Senate Bill 4 was passed only a few months after Trump’s executive order “Enhancing Public Safety in the Interior of the United States” was signed to defund and invalidate sanctuary cities. This executive order, similar to Senate Bill 4 in Texas, also empowered every police officer nationwide to carry out the duties of an ICE agent. Trump has also authorized an increase of 10,000 ICE agents, an increase of 5,000 border patrol agents, a severe rollback of the Deferred Action for Childhood Arrival, and has promised to “build a wall” between the United States and Mexico. Trump’s campaign promise to “build a wall” may have seemed like an empty threat to some; however, he is now making tangible decisions that threaten immigrants. For example, Trump has already authorized ICE missions in churches, homeless centers, and courthouses — all traditionally safe spaces. These missions have already started to infiltrate communities around the country, with immigrant parents too afraid to even drop their kids off at school.

Many undocumented immigrants likely chose to either stay in their homes or simply avoid shelters for fear of being deported upon arrival.

This trend of undocumented immigrants’ fear and panic in the wake of natural disasters is not unfamiliar. ICE released similar statements following hurricanes Matthew and Isaac in 2012 and 2016. However, due to the severity of deportation measures and the recent increase in immigration regulations, the fear today is much more palpable. Following Hurricane Katrina in New Orleans in 2005, there was a similar issue regarding undocumented immigrants: While undocumented immigrants did not fear deportation directly following the storm, many were hired by federal contractors to rebuild the city post-disaster.  Latino immigrants numbering 10,000 to 14,000 traveled from different states because they were promised high wages and no threat of deportation. However, once the city was rebuilt this safeguard disappeared, and immigration agents targeted New Orleans residents, racially profiling and harassing law-abiding families.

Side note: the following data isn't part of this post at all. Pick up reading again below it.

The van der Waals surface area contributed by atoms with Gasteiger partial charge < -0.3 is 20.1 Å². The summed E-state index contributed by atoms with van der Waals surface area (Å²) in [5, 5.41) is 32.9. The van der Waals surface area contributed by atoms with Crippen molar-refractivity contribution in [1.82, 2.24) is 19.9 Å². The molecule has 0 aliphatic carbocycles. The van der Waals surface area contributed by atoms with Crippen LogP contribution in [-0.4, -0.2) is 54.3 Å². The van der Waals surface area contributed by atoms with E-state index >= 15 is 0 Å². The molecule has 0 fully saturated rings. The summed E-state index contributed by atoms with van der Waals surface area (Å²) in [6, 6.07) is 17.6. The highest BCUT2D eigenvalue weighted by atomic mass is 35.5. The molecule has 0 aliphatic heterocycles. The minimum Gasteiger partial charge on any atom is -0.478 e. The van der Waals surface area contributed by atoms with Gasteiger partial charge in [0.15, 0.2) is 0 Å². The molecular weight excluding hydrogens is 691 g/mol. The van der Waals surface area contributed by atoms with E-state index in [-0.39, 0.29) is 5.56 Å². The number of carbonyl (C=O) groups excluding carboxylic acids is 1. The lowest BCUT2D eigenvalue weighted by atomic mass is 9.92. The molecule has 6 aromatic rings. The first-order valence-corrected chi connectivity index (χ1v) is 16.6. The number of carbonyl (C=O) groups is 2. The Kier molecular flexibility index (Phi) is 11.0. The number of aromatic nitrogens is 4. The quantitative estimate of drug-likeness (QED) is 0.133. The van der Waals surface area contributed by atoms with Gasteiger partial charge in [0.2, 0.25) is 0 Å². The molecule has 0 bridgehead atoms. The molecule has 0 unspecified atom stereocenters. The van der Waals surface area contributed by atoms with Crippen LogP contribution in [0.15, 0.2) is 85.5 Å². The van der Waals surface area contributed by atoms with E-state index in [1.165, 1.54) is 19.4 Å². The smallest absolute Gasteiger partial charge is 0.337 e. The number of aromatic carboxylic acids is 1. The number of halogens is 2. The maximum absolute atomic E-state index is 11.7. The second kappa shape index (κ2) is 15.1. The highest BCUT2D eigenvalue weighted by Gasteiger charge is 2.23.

While the situation in New Orleans displayed the government’s ability to be manipulative and coercive, Hurricane Harvey in Houston shows an even more evolved presence of fear and deportation today. As climate change and global warming increase the frequency of natural disasters, the government cannot simply continue to disregard undocumented human lives. In the wake of natural disasters, cities and towns should be made sanctuaries until they are restored and reestablished. However, unlike Hurricane Katrina, the government should not attempt to hire non-local immigrants to restore the city for cheaper wages, but employ local workers to re-establish the economy. Furthermore, after re-development, the government should not send in a “mass attack” on immigration, but rather resume its normal procedures at a standardized rate. While there is no perfect way of resuming deportation and immigration measures, it must be gradually built up, rather than immediately enforced at an increased rate. These specific methods would require an amendment to be added to bills, such as Senate Bill 4 in Texas and Trump’s executive order, that would suspend these intense immigration and deportation laws through national states of emergencies. Without these measures, undocumented immigrants’ lives will be not be valued and protected in the same way that any other life would be. Instead, they will continue to be filled with fear not only for their everyday lives, but also their safety in moments of crisis.